Saturday 08 Mar 2014
Naomie Harris plays Alison Wade, a devoted mum desperately juggling her time and energy between her family and her demanding job working in a special needs school. But then, to Alison's disbelief and horror, she finds herself in the dock facing serious allegations and at risk of losing everyone and everything she loves.
Talking to the cheerful, friendly and instantly likeable actress, it strikes home how very different she is to her latest character, Alison. But then what stands out about Naomie's career is her commitment to constantly tackling new challenges and very different roles, both in the cinema and on television.
On the big screen, Naomie is probably best known for her spirited portrayal of Tia Dalma, the fantastical and eccentric enchantress in the worldwide hit Pirates Of The Caribbean films. But, this year, cinema goers have seen Naomie in a completely different guise as Ian Dury's warm-blooded lover, Denise Roudette, in Sex & Drugs & Roll & Roll, opposite Andy Serkis, who, by coincidence, plays the leading role in Liam's Story.
This spring, BBC Two viewers enjoyed seeing Naomie as a privileged young PR executive Alice Omuka in Guy Hibbert's powerful thriller about oil and corruption in Nigeria, Blood And Oil. And, last autumn, critics and BBC One viewers were captivated by Naomie's spell-binding performance as Hortense, an unworldly young Jamaican bride in London during the Blitz, in Small Island.
Now, she returns to the same channel as Alison, a young married mum who ends up facing seemingly insurmountable odds, in a gritty crime drama set in North-West England.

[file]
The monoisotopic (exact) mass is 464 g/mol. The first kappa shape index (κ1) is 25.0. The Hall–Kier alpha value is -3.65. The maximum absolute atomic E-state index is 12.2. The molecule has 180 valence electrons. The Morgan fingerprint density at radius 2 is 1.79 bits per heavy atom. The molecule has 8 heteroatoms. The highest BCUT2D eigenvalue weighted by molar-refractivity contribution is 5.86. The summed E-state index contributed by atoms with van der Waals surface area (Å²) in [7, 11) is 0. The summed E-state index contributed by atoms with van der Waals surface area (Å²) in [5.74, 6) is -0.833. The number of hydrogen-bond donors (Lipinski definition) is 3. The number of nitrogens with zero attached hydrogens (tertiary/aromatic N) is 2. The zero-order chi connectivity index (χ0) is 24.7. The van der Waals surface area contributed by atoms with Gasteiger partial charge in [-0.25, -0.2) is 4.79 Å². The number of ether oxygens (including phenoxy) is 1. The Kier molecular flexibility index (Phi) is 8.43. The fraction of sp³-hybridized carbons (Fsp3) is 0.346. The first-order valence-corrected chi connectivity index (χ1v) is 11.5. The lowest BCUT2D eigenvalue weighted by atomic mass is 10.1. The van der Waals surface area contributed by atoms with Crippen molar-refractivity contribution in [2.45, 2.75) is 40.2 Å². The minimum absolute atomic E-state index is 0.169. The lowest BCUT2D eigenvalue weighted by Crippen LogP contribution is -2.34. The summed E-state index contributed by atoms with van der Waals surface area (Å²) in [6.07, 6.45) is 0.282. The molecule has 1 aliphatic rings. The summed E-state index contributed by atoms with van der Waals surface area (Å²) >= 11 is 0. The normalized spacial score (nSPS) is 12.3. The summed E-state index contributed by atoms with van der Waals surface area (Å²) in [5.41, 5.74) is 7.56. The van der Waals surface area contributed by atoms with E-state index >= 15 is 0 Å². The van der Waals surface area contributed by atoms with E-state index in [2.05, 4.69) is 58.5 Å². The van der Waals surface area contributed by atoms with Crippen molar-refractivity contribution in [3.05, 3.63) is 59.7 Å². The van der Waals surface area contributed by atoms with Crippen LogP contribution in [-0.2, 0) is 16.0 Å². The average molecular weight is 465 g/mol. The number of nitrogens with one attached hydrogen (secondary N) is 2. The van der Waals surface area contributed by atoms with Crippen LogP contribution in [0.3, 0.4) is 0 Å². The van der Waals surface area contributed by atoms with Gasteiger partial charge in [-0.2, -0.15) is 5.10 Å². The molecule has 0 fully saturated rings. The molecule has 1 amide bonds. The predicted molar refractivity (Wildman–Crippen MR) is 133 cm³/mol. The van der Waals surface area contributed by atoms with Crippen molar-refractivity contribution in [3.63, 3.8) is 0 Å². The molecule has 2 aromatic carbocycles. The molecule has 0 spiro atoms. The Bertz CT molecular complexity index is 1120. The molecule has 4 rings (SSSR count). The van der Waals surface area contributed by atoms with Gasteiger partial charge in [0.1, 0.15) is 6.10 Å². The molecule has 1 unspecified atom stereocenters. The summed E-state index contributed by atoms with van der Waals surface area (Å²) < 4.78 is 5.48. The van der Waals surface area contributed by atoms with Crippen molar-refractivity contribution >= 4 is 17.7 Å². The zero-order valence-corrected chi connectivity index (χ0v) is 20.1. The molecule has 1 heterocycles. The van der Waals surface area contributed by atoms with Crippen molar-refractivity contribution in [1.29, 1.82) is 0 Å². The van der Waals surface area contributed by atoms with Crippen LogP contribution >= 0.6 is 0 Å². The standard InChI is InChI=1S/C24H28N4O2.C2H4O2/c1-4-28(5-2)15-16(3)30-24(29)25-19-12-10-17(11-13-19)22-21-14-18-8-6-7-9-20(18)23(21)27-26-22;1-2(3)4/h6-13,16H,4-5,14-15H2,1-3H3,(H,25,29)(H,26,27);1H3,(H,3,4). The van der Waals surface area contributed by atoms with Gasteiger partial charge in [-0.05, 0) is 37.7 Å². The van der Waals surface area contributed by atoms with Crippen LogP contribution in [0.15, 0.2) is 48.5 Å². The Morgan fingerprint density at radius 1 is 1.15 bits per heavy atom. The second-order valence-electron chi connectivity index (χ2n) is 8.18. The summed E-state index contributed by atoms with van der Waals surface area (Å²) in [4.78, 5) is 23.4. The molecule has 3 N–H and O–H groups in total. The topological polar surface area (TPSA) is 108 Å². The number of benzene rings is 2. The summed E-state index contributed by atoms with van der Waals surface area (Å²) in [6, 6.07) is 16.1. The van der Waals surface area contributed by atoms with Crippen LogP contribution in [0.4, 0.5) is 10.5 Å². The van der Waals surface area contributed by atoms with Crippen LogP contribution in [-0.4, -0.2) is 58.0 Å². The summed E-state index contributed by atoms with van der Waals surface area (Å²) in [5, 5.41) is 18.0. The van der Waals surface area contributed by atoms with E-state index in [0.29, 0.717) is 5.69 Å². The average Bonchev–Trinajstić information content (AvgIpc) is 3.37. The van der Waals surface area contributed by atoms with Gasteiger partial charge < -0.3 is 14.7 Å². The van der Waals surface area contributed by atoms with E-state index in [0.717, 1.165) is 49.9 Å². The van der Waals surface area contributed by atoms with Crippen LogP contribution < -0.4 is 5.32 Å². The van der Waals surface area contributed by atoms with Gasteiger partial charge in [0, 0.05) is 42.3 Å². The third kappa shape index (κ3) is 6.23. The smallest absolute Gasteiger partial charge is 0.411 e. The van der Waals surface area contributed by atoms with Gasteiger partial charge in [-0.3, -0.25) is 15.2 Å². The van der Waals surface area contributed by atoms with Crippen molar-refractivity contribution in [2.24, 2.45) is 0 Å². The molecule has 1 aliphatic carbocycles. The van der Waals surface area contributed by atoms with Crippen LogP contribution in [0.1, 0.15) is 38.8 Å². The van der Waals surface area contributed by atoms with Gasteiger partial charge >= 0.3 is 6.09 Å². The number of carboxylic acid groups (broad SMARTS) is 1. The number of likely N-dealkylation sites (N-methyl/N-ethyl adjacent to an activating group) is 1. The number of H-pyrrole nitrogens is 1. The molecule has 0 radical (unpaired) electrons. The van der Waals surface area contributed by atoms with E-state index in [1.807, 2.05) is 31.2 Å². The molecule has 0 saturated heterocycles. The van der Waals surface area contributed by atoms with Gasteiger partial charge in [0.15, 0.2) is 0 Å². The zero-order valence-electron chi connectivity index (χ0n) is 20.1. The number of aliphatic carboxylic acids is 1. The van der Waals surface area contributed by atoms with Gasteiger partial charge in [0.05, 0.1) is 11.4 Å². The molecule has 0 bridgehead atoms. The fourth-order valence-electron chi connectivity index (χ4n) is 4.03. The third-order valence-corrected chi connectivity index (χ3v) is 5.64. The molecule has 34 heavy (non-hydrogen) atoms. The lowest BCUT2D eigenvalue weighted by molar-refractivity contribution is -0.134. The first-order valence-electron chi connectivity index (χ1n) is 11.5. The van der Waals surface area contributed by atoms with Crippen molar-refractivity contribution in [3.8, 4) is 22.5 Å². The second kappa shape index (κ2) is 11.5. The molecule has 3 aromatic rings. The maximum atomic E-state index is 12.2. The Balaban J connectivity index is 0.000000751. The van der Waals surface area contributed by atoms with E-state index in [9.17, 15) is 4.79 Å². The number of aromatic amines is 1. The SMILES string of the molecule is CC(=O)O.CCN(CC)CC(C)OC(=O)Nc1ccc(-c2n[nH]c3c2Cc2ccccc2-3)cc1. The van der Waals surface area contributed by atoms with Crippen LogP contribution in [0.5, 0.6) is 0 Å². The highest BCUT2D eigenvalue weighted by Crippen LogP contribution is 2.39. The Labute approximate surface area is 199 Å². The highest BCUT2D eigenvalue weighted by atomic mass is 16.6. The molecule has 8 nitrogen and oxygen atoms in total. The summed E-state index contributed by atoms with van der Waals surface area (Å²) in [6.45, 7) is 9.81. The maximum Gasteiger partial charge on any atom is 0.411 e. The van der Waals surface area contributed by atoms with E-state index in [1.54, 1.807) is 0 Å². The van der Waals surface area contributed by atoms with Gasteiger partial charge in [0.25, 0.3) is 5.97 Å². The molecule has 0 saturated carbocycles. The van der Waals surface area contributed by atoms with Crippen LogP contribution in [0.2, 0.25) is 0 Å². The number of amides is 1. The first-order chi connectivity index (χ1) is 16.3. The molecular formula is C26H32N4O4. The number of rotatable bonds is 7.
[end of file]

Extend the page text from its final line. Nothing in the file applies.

So, what appealed about this role and the script to this successful international actress?
"I'm always attracted to a brilliant script, an exciting character and I love doing completely different things in different ways – that's how I keep fresh and enthusiastic about the business. I think it's really important to keep challenging yourself," says Naomie.
"What excited me about this particular project was Jimmy McGovern's script is so well written. It's an absolute page turner from start to finish and Alison is a fantastic leading female role – a gift to any actress.
"While I acknowledge my life is very different to Alison's, I felt an immediate affinity with her. I can't imagine there are many women out there who won't empathise with her plight," says Naomie, careful not to give away any salient bits of the plot away.
Naomie describes Alison as "a modern everywoman: a working woman, a kind compassionate woman, but she's also put upon by life.
"She's got far too much on her plate, her husband's lost his job and is unemployed. Money's tight, they've got two young children to care for and she constantly worries about them and, on top of all that, her job's extremely demanding. I think many women will recognise these circumstances.
"What's brilliant is her story gets hold of you and won't let go," enthuses Naomie.